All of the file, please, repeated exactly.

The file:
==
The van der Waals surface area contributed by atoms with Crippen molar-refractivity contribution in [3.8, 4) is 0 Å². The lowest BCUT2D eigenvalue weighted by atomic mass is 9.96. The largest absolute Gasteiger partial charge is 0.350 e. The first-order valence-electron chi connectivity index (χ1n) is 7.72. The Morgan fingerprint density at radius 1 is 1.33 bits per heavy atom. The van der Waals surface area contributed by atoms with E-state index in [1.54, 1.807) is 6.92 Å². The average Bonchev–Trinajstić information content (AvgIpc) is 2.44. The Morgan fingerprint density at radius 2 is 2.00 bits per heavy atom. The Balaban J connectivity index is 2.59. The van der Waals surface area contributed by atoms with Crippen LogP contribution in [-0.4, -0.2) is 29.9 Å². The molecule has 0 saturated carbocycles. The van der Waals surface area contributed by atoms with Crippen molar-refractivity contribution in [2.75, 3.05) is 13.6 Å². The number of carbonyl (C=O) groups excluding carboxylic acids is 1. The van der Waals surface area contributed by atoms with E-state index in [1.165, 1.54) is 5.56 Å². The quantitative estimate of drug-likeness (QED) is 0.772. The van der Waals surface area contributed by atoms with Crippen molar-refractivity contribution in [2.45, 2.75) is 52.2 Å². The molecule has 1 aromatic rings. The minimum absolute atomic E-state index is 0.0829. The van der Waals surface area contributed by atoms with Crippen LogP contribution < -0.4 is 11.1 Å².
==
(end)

The van der Waals surface area contributed by atoms with Crippen molar-refractivity contribution in [3.8, 4) is 0 Å². The lowest BCUT2D eigenvalue weighted by atomic mass is 9.96. The largest absolute Gasteiger partial charge is 0.350 e. The first-order valence-electron chi connectivity index (χ1n) is 7.72. The Morgan fingerprint density at radius 1 is 1.33 bits per heavy atom. The van der Waals surface area contributed by atoms with E-state index in [1.54, 1.807) is 6.92 Å². The average Bonchev–Trinajstić information content (AvgIpc) is 2.44. The Morgan fingerprint density at radius 2 is 2.00 bits per heavy atom. The Balaban J connectivity index is 2.59. The van der Waals surface area contributed by atoms with Crippen LogP contribution in [-0.4, -0.2) is 29.9 Å². The molecule has 0 saturated carbocycles. The van der Waals surface area contributed by atoms with Crippen molar-refractivity contribution in [2.75, 3.05) is 13.6 Å². The number of carbonyl (C=O) groups excluding carboxylic acids is 1. The van der Waals surface area contributed by atoms with E-state index in [1.165, 1.54) is 5.56 Å². The quantitative estimate of drug-likeness (QED) is 0.772. The van der Waals surface area contributed by atoms with Crippen molar-refractivity contribution in [2.45, 2.75) is 52.2 Å². The molecule has 1 aromatic rings. The minimum absolute atomic E-state index is 0.0829. The van der Waals surface area contributed by atoms with Crippen LogP contribution < -0.4 is 11.1 Å².